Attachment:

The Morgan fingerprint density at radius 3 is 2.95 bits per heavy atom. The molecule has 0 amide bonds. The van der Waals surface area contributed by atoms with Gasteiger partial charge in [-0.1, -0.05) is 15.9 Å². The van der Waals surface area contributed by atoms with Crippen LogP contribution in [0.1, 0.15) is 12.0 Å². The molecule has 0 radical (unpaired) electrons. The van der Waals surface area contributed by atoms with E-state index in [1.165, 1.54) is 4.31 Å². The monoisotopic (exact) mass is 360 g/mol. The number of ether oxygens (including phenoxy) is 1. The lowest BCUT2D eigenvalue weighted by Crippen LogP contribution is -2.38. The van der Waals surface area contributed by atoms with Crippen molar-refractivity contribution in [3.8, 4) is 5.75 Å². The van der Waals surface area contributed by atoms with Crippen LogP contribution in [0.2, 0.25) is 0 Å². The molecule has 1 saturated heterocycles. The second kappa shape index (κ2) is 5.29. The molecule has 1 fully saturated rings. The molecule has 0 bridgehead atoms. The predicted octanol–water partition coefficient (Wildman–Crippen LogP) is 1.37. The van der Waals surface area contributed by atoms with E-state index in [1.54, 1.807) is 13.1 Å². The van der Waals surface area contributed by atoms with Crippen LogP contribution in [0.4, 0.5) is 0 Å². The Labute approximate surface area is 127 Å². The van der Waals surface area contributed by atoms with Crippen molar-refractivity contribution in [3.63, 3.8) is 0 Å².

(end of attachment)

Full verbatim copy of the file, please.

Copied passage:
The Morgan fingerprint density at radius 3 is 2.95 bits per heavy atom. The molecule has 0 amide bonds. The van der Waals surface area contributed by atoms with Gasteiger partial charge in [-0.1, -0.05) is 15.9 Å². The van der Waals surface area contributed by atoms with Crippen LogP contribution in [0.1, 0.15) is 12.0 Å². The molecule has 0 radical (unpaired) electrons. The van der Waals surface area contributed by atoms with E-state index in [1.165, 1.54) is 4.31 Å². The monoisotopic (exact) mass is 360 g/mol. The number of ether oxygens (including phenoxy) is 1. The lowest BCUT2D eigenvalue weighted by Crippen LogP contribution is -2.38. The van der Waals surface area contributed by atoms with Crippen molar-refractivity contribution in [3.8, 4) is 5.75 Å². The van der Waals surface area contributed by atoms with Crippen LogP contribution in [0.2, 0.25) is 0 Å². The molecule has 1 saturated heterocycles. The second kappa shape index (κ2) is 5.29. The molecule has 1 fully saturated rings. The molecule has 0 bridgehead atoms. The predicted octanol–water partition coefficient (Wildman–Crippen LogP) is 1.37. The van der Waals surface area contributed by atoms with E-state index in [1.54, 1.807) is 13.1 Å². The van der Waals surface area contributed by atoms with Crippen LogP contribution in [0.4, 0.5) is 0 Å². The Labute approximate surface area is 127 Å². The van der Waals surface area contributed by atoms with Crippen molar-refractivity contribution in [3.63, 3.8) is 0 Å².